Jerez de la Frontera Circuit in Danger of Closing

03/01/2011 @ 4:56 pm, by Jensen Beeler3 COMMENTS

Spanish fans might get short-changed one of their four MotoGP rounds this year, as news comes that the managing group of the Jerez de la Frontera track has hit financial troubles. Missing a €2.5 million payment to the city of Jerez, courts have frozen Cirjesa’s assets (the company that oversees the circuit’s operations), which includes its payment to Dorna to host the Spanish GP round.

Jerez de la Frontera incurred these costs after re-vamping its facility back in 2005, a move which was financed by the Spanish city and other financial backer. With the land valued at €17 million, there is plenty of equity in the circuit to make good on the outstanding payment, and it looks like the city is eyeing the surrounding property for recompense on some of the full debt amount.

While this news could put in jeopardy the track’s slot for the MotoGP season, we don’t think it’s quite time to break out the “Save Jerez” banners just yet. Considering how much revenue the track brings in to the Spanish City, and what an important event it is for the circuit, we find it unlikely the courts would do anything to truly jeopardize the running of the Spanish GP at Jerez.

Still, the court involved with the proceeding is taking things seriously, and has requested all contracts and documents pertaining to Jerez de la Frontera’s promotion, television broadcasting rights, and advertising agreements. MotoGP is slatted to hit Jerez on April 3rd, so whatever is going to happen, is going to unfold in the next few weeks.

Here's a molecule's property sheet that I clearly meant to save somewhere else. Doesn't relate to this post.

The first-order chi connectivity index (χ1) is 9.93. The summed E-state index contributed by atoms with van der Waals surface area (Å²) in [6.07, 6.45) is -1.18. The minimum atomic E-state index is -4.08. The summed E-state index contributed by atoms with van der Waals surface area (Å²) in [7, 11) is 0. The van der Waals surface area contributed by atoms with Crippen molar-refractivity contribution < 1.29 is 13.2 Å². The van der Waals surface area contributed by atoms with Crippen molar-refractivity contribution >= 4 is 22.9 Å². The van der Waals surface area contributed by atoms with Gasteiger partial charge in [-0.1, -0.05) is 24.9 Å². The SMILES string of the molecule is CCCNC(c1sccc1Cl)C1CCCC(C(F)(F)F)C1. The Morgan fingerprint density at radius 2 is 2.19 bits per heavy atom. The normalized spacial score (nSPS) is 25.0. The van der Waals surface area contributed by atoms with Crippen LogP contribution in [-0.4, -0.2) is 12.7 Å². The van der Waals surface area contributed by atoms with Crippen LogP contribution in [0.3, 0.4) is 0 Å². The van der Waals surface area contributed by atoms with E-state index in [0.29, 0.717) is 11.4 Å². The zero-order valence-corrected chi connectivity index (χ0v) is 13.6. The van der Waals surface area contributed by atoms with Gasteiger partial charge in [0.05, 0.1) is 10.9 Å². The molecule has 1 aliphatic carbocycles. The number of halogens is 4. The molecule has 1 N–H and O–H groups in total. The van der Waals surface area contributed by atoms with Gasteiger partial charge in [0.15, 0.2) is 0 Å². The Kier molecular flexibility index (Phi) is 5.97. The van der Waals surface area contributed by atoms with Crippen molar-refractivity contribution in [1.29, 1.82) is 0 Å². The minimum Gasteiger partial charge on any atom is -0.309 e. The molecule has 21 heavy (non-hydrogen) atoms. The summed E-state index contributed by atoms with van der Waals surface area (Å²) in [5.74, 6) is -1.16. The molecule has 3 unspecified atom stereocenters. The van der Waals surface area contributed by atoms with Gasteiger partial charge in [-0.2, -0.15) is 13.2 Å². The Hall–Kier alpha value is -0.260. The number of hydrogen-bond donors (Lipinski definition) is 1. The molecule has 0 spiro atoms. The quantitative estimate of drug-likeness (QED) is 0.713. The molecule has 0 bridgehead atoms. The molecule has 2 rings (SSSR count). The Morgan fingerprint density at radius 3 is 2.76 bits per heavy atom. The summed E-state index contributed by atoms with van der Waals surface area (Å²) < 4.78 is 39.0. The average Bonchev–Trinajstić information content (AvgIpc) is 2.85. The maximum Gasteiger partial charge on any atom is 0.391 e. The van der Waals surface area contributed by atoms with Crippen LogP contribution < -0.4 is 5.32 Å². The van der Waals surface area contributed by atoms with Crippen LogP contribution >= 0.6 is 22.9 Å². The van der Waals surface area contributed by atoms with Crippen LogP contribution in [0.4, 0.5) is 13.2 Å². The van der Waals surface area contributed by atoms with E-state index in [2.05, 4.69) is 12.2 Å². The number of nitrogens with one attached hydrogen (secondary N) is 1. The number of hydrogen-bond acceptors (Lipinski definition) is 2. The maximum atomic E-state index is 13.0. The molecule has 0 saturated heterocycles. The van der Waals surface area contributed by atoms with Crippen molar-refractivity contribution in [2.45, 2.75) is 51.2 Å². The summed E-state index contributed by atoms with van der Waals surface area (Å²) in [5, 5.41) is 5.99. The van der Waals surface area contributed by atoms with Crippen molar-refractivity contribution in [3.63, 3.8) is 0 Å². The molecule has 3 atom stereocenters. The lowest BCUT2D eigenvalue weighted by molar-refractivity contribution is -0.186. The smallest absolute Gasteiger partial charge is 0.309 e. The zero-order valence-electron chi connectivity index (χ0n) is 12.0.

Source: Diario de Sevilla

  • I’d love to know what Dorna charges a Spanish venue. One imagines that hosting a MotoGP round in Spain is nearly a license to print money. Assuming the event stands a good chance of turning a profit, I should think the creditors would want to ensure it is held. On the other hand, if they’ve seen the books and determined it’s not actually profitable… Well, I guess it would be an example of Spanish cities being held for ransom by track developers in the same way that stadium developers and major league franchise owners rip off American cities.

  • GeddyT

    There is absolutely no way the Jerez GP is being skipped this year. €2.5 million is peanuts compared to the ticket, concessions, vendor, and–most importantly–TV money any Spanish race brings in. Let alone that with all of the lost earnings from hotel stays, restaurant dinners, souvenirs, etc., the local chamber of commerce would find those responsible for canceling the race and hang them! The local economy would easily find themselves at a net loss were there to be no race.

    Let’s not forget that Jerez is one of the primary testing tracks as well. The teams have too much data wrapped up in that circuit.

    Didn’t Yamaha save the USGP with timely multi-million dollar sponsorship deals for facility renovations? I’m sure Circuito de Jerez will figure out something similar.

  • Dave

    I stopped at Jerez last November. It seemed quite vibrant from outside the gate. Will be a shame to loose it.